Looking at Language Samples
A colleague asked about ways to analyze a language sample:
Consider cultural and linguistic factors: dialect/language differences, linguistic community, etc.
Highlight conjunctions: compare compound and complex sentences
• Coordinating conjunctions: and, but, or, etc.
• Subordinating conjunctions: before/after, because, until, where, etc.
• Examine use of simple coordinating conjunctions for overreliance on forms
o “and then… and then… and then…”
• Look for sentence complexity: cause/effect, rationale, temporal relationships
o “We were last because there was a long line”
• Find the longest grammatically correct sentence as a sample to share with family
Highlight morphological errors
• Subject-verb agreement: “she play”
• Past tense forms: “it costed(-ed)”, “he catched it”, “I drawed”
• Plurals: “two cat”, “two teeths”
• Comparatives and superlatives: “more funner”, “goodest”
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Highlight syntactical errors
• Declaratives: “going up kitty”
• Interrogatives: “why he come here?”
• Negative: “we not go to the park”
Consider noun and verb specificity: level of semantic meaning
• Non-specific nouns: “that guy”, “the thing”, “there”, “it”
• Generic nouns: girl, dog, store, park, ball
o “the kids went to the park”
• Specific nouns: proper nouns, descriptive elements, character names, location names
o “my sister Briana, she goes to South City High School”, “My friend Ethan caught the baseball.”
• Non-specific verbs: go/went, have/had, do/did, get/got
o “that boy went ‘hi’”, “they do it”
• Generic verbs: play/played, ran/run, says/said, etc.
o “they ran outside”
• Specific verbs: describes action and gives detail, yell, ask, race, jump, write, etc.
o “the tall boy grabbed the ball”, “he won the game”
• Look for metacognitive verbs for mental processes: thought, remember, forgot, etc.
o “and then I ‘membered what to do”
• Look for modal verbs for ability, obligation, or likelihood: can/could, have to, might, will, etc.
o “I had to go outside”, “he couldn’t play”
• Look for adverbial forms: manner (slowly), location (here/there), time (first/last), extent (only/almost), and intensity (very/really) for actions
o “we always walk real slow”, “he ran out so fast’, “I literally laughed”
• Consider any non-words (created forms): “he tornating the other boy”, “she swipt the floor”
• Consider repetition: same concepts/terms used multiple times, overuse of routinized/ritualized phrases, e.g., “and it was fun”, “and I liked it”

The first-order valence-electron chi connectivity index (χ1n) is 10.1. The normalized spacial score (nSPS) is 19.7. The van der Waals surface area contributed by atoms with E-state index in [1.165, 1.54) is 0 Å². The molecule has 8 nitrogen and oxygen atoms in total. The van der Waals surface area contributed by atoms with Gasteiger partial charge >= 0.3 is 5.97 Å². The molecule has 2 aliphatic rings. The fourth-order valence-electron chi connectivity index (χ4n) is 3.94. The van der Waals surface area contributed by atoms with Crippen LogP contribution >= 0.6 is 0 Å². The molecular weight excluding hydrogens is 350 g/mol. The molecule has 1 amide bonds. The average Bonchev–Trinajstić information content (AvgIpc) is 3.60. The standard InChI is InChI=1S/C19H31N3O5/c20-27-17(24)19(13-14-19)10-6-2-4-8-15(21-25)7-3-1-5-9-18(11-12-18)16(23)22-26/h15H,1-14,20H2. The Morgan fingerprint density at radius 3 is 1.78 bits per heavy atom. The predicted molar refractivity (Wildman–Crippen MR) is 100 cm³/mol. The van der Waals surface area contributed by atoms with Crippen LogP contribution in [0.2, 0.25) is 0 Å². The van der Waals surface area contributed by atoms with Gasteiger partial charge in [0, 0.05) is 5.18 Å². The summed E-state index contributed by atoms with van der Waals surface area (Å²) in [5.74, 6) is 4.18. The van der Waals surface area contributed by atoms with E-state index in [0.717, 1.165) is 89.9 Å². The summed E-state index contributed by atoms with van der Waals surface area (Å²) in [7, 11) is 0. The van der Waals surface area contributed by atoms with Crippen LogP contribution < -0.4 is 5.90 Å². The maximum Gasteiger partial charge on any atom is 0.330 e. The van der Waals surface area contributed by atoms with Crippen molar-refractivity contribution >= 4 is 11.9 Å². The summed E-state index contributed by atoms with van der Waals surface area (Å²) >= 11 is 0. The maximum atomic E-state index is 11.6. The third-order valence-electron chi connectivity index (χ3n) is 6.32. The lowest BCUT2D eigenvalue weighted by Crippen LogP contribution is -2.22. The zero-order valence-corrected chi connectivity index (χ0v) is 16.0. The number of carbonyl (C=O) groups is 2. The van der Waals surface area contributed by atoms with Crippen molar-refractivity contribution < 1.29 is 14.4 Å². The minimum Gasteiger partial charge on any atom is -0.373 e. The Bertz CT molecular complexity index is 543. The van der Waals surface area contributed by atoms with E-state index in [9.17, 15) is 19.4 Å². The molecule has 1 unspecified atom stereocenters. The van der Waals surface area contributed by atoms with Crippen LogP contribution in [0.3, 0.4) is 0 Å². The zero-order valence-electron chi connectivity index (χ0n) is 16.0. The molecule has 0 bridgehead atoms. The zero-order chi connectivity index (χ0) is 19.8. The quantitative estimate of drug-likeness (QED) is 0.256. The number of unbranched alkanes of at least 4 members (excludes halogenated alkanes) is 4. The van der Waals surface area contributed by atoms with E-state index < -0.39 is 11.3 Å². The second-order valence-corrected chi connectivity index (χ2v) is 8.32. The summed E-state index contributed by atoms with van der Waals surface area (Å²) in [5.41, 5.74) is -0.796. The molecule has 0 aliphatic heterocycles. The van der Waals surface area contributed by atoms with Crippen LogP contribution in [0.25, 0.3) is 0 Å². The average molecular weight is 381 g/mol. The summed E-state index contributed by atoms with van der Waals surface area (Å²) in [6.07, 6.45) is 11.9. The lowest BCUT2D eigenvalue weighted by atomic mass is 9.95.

Descriptors/adjectives: details, perception/opinion, and specificity
• Unelaborated noun: “the bear”
• Elaborated with adjectives: “the big, fuzzy teddy bear”
• Elaborated with prepositional phrase: “the bear on the shelf”
• Elaborated with relative clause: “the bear that my sister gave me”
Narrative conventions: stylistic elements and story grammar
• Introduction/conclusion, time elements, etc.
o “Once there was”, “for a long time”, “and it was all better”
• Complexity of episodes (events – actions/attempts – consequences, etc.)
• Characters: dialog, feelings, motivations, responses
o “he was excited because he found the treasure”
• Coherence: referents, introduction of characters, noun/pronoun agreement
o “this girl, he had a cat”
• Topic maintenance: tangential or off-topic, multiple topics
Sequencing: presence and order of events/steps
• All steps present: in chronological order or out of order
o “My sister got a new doll. We had a party. It was her birthday”
• Not all steps are present
o “It was her birthday. She like her doll.”
Pragmatics: attempts to engage listener and emphasize information
• Paralinguistic: pitch, stress, rate, pauses/hesitations, etc.
o Delayed responses, asking for help, persistence, self-cueing, mazing (mid-sentence revisions)
o Look for clues about planning and formulation of ideas
• Nonlinguistic: gestures, body posture, facial expression, etc.
Listener response: listener’s ability to understand and retell story
• Level of communicative competence
• Presupposition: understand when listener doesn’t know background information
o Listener able or unable to determine who did what, what happened, where/when/why something happened
o Determine which elements are missing and why listener would be confused
In-depth analysis may guide language goals. Noticing areas of difficulty provides information about skill development across language domains.